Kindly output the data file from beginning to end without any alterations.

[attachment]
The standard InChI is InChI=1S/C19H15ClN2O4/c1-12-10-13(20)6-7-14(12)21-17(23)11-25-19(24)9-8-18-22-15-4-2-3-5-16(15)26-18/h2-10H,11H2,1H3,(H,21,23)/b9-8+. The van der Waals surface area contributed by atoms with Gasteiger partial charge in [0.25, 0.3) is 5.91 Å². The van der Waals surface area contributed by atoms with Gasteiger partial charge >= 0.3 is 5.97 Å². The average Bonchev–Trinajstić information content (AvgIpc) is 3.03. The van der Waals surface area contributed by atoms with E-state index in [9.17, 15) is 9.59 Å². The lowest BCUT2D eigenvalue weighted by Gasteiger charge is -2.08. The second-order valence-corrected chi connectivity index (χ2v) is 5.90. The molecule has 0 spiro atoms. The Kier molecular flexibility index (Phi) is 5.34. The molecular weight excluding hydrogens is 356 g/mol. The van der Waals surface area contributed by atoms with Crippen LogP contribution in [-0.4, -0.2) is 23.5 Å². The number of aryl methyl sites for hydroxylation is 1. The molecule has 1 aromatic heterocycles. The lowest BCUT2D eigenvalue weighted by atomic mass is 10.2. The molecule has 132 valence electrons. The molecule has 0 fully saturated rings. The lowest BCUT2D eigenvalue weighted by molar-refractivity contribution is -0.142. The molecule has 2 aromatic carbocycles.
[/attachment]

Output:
The standard InChI is InChI=1S/C19H15ClN2O4/c1-12-10-13(20)6-7-14(12)21-17(23)11-25-19(24)9-8-18-22-15-4-2-3-5-16(15)26-18/h2-10H,11H2,1H3,(H,21,23)/b9-8+. The van der Waals surface area contributed by atoms with Gasteiger partial charge in [0.25, 0.3) is 5.91 Å². The van der Waals surface area contributed by atoms with Gasteiger partial charge >= 0.3 is 5.97 Å². The average Bonchev–Trinajstić information content (AvgIpc) is 3.03. The van der Waals surface area contributed by atoms with E-state index in [9.17, 15) is 9.59 Å². The lowest BCUT2D eigenvalue weighted by Gasteiger charge is -2.08. The second-order valence-corrected chi connectivity index (χ2v) is 5.90. The molecule has 0 spiro atoms. The Kier molecular flexibility index (Phi) is 5.34. The molecular weight excluding hydrogens is 356 g/mol. The van der Waals surface area contributed by atoms with Crippen LogP contribution in [-0.4, -0.2) is 23.5 Å². The number of aryl methyl sites for hydroxylation is 1. The molecule has 1 aromatic heterocycles. The lowest BCUT2D eigenvalue weighted by atomic mass is 10.2. The molecule has 132 valence electrons. The molecule has 0 fully saturated rings. The lowest BCUT2D eigenvalue weighted by molar-refractivity contribution is -0.142. The molecule has 2 aromatic carbocycles.